Elgar Law, Technology and Society series
Introduction: How Did We Get Here?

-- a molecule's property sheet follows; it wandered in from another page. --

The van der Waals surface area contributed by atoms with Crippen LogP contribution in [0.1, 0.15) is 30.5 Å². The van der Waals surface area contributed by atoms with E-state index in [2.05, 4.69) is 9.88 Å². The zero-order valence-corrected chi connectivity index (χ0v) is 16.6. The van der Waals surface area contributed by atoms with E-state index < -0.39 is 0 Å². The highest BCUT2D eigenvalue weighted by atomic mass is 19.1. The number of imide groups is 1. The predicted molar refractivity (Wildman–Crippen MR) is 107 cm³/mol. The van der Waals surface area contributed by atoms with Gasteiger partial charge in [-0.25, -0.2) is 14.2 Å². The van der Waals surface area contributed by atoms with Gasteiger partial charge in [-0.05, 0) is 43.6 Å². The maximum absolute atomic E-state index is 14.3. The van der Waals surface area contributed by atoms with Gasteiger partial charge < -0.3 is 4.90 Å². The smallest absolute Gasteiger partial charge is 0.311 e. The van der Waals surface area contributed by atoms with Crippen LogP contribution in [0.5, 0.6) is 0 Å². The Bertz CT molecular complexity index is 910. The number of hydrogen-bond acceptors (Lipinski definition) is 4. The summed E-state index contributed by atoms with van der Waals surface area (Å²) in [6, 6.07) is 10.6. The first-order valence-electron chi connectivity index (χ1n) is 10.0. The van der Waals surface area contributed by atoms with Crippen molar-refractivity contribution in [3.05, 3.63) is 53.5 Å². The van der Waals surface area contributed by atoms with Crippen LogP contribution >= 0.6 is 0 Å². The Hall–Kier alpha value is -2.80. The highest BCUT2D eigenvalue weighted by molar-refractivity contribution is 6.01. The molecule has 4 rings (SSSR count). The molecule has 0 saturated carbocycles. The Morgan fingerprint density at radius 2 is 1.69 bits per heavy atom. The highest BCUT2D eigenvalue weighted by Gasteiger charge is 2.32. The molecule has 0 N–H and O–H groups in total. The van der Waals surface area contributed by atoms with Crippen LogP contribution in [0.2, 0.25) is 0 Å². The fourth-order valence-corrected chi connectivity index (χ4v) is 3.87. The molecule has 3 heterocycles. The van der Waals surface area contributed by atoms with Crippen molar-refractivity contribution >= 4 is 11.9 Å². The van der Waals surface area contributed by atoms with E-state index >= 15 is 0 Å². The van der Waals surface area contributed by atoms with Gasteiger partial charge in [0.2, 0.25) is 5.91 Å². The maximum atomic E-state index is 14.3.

The Rockettes is a well-known precision dance company performing out of Radio City Music Hall in New York City. Every Christmas season since 1932, the company performed Radio Music City Hall’s famed ‘Christmas Spectacular’ four-to-six shows a day, seven days a week, with its bestknown routine being an eye-high leg kick in perfect unison with a chorus line included at the end of every performance. The magic of America’s favourite holiday show was complete with the Rockettes’ performance to a 36-piece live orchestra. However, in 2005, in the course of a failed standard contractual negotiation between the musicians’ union and the producers of the Christmas Spectacular, the show producers turned their musicians away when they showed up to perform for the show and opted instead for recorded music to back the show’s performance.1 By doing so, the producers of the Christmas Spectacular determined, and to a large extent diluted, the cultural experience that their patrons experienced, by replacing a full orchestra with canned, pre-recorded music. While nothing in the law prohibits the producers from doing so, surely there has to be some moral obligation that is owed by the producers to the musicians and the patrons of the Christmas Spectacular. Shouldn’t the producer of a public performance have an ethical obligation to provide the best cultural experience possible for society because social and cultural progress depend on a good faith provision of creative works? The law appears to not think that producers of creative works are required to abide by...